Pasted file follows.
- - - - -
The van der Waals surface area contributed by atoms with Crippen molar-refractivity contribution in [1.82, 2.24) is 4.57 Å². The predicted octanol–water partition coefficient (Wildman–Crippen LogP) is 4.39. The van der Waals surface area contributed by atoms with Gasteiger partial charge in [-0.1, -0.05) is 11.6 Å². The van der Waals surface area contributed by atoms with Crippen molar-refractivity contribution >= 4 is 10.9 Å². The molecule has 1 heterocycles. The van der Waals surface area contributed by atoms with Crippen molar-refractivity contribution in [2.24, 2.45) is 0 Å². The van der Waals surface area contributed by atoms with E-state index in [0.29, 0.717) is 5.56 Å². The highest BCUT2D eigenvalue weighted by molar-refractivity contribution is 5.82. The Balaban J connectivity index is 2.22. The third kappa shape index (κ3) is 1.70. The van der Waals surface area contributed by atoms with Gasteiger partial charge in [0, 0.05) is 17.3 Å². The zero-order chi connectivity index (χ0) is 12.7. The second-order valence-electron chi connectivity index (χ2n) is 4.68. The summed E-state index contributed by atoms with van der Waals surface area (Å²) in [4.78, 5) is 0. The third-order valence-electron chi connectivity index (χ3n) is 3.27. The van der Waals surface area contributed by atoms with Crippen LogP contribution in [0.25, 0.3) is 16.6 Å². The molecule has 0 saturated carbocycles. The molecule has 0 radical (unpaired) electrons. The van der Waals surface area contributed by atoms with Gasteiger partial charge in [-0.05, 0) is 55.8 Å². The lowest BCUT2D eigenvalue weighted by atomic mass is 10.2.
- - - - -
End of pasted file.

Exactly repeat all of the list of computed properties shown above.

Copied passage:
The van der Waals surface area contributed by atoms with Crippen molar-refractivity contribution in [1.82, 2.24) is 4.57 Å². The predicted octanol–water partition coefficient (Wildman–Crippen LogP) is 4.39. The van der Waals surface area contributed by atoms with Gasteiger partial charge in [-0.1, -0.05) is 11.6 Å². The van der Waals surface area contributed by atoms with Crippen molar-refractivity contribution >= 4 is 10.9 Å². The molecule has 1 heterocycles. The van der Waals surface area contributed by atoms with Crippen molar-refractivity contribution in [2.24, 2.45) is 0 Å². The van der Waals surface area contributed by atoms with E-state index in [0.29, 0.717) is 5.56 Å². The highest BCUT2D eigenvalue weighted by molar-refractivity contribution is 5.82. The Balaban J connectivity index is 2.22. The third kappa shape index (κ3) is 1.70. The van der Waals surface area contributed by atoms with Gasteiger partial charge in [0, 0.05) is 17.3 Å². The zero-order chi connectivity index (χ0) is 12.7. The second-order valence-electron chi connectivity index (χ2n) is 4.68. The summed E-state index contributed by atoms with van der Waals surface area (Å²) in [4.78, 5) is 0. The third-order valence-electron chi connectivity index (χ3n) is 3.27. The van der Waals surface area contributed by atoms with Crippen LogP contribution in [0.25, 0.3) is 16.6 Å². The molecule has 0 saturated carbocycles. The molecule has 0 radical (unpaired) electrons. The van der Waals surface area contributed by atoms with Gasteiger partial charge in [-0.05, 0) is 55.8 Å². The lowest BCUT2D eigenvalue weighted by atomic mass is 10.2.